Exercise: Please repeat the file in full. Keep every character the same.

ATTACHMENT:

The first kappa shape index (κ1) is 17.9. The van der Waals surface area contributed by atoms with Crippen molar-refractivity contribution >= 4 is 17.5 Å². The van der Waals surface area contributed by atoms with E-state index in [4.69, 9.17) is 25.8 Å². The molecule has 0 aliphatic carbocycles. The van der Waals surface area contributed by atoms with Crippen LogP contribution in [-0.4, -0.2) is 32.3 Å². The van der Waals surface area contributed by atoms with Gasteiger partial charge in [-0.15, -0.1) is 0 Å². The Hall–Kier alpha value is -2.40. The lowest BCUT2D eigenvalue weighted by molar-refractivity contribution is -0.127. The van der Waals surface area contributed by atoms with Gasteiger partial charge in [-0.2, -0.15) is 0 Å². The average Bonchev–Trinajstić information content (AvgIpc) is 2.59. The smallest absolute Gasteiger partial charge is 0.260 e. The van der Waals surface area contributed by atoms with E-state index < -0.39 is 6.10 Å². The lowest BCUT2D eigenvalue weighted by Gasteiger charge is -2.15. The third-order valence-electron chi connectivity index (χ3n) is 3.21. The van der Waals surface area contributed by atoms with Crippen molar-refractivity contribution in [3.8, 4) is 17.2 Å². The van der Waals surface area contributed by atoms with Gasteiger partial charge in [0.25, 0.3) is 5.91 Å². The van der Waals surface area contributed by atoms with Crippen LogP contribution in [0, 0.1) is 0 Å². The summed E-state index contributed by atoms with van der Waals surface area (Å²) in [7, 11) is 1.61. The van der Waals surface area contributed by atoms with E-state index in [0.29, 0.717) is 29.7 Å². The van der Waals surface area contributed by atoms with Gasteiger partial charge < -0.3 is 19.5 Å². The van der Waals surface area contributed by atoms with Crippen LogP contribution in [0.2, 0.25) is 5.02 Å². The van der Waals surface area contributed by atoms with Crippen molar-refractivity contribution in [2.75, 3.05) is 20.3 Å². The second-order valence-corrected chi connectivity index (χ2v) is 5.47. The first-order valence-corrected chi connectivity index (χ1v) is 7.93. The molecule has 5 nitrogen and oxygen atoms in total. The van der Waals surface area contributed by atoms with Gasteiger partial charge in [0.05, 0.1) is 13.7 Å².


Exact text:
The first kappa shape index (κ1) is 17.9. The van der Waals surface area contributed by atoms with Crippen molar-refractivity contribution >= 4 is 17.5 Å². The van der Waals surface area contributed by atoms with E-state index in [4.69, 9.17) is 25.8 Å². The molecule has 0 aliphatic carbocycles. The van der Waals surface area contributed by atoms with Crippen LogP contribution in [-0.4, -0.2) is 32.3 Å². The van der Waals surface area contributed by atoms with Gasteiger partial charge in [-0.15, -0.1) is 0 Å². The Hall–Kier alpha value is -2.40. The lowest BCUT2D eigenvalue weighted by molar-refractivity contribution is -0.127. The van der Waals surface area contributed by atoms with Gasteiger partial charge in [-0.2, -0.15) is 0 Å². The average Bonchev–Trinajstić information content (AvgIpc) is 2.59. The smallest absolute Gasteiger partial charge is 0.260 e. The van der Waals surface area contributed by atoms with E-state index < -0.39 is 6.10 Å². The lowest BCUT2D eigenvalue weighted by Gasteiger charge is -2.15. The third-order valence-electron chi connectivity index (χ3n) is 3.21. The van der Waals surface area contributed by atoms with Crippen molar-refractivity contribution in [3.8, 4) is 17.2 Å². The van der Waals surface area contributed by atoms with Gasteiger partial charge in [0.25, 0.3) is 5.91 Å². The van der Waals surface area contributed by atoms with Crippen LogP contribution in [0, 0.1) is 0 Å². The summed E-state index contributed by atoms with van der Waals surface area (Å²) in [7, 11) is 1.61. The van der Waals surface area contributed by atoms with E-state index in [0.29, 0.717) is 29.7 Å². The van der Waals surface area contributed by atoms with Gasteiger partial charge < -0.3 is 19.5 Å². The van der Waals surface area contributed by atoms with Crippen LogP contribution in [0.2, 0.25) is 5.02 Å². The van der Waals surface area contributed by atoms with Crippen molar-refractivity contribution in [2.75, 3.05) is 20.3 Å². The second-order valence-corrected chi connectivity index (χ2v) is 5.47. The first-order valence-corrected chi connectivity index (χ1v) is 7.93. The molecule has 5 nitrogen and oxygen atoms in total. The van der Waals surface area contributed by atoms with Gasteiger partial charge in [0.05, 0.1) is 13.7 Å².